USDC Cr. No. 83-1243 - Continued

The relationship of peaceful demonstrations to the democratic process is generally well-known. They are perhaps the most readily available and dramatic forms of expressing views and "to petition the Government for a redress of grievances" --the specific right guaranteed by the first amendment. With the advances in media techniques, especially television coverage, demonstrations have become an effective devise for persons to make their


positions known to the government and others throughout the country. As a matter of fact, for those of modest means, or with little or no assets, a demonstration is often the only affordable tool for effective protest. The two-fold purpose of a demonstration is "to try to impress a target" and at the same time "publicize the cause to others." Concerned Jewish Youth v. McGuire, 621 F.2d 471, 482 (2d Cir. 1980) (Mansfield, J., dissenting).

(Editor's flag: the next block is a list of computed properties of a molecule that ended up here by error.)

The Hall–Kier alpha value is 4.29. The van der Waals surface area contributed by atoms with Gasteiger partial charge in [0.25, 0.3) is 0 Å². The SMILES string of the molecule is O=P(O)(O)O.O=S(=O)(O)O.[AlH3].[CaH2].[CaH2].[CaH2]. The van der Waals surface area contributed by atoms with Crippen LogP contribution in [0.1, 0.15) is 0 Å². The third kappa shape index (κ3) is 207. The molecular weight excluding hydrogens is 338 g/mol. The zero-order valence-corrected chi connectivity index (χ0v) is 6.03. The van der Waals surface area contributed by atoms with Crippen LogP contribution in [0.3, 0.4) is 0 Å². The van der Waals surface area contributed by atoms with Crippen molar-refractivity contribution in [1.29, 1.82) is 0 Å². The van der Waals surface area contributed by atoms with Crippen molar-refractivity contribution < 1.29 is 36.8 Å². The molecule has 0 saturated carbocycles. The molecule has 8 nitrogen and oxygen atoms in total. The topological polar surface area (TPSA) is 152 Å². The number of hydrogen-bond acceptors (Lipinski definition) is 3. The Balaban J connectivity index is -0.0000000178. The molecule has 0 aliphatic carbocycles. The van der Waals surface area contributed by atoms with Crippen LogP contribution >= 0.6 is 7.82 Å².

The uniqueness and importance of the Nation's Capital [2] --and specifically the White House sidewalk--for the exercise of first amendment rights is apparent when we consider that in most cases-- perhaps all--there is a direct relationship between the demonstration's message and the presidential administration. Frequently the message of those who have journeyed to the seat of power is severely critical of the administration's policy, and the demonstration figuratively--indeed almost literally--takes on aspects of a highly publicized confrontation in which the administration has a definite stake. Historically this has been "the nature of the place." [3]

It should be noted that the conduct proscribed by these

[2 "The general concepts of First Amendment freedoms are given added impetus as to speech and peaceful demonstration in Washington, D.C. by the clause of the Constitution which assures citizens of their right to assemble peaceably at the seat of government and present grievances. A Quaker Action Group v. Morton, 460 F.2d at 858.]

[3 The Court has recognized that "[t]he nature of the place, 'the pattern of its normal activities, dictate the kinds of regulations of time, place, and manner that are reasonable.'" Grayned v. City of Rockford, ·'38 13,S, 10?, 116 (1972).]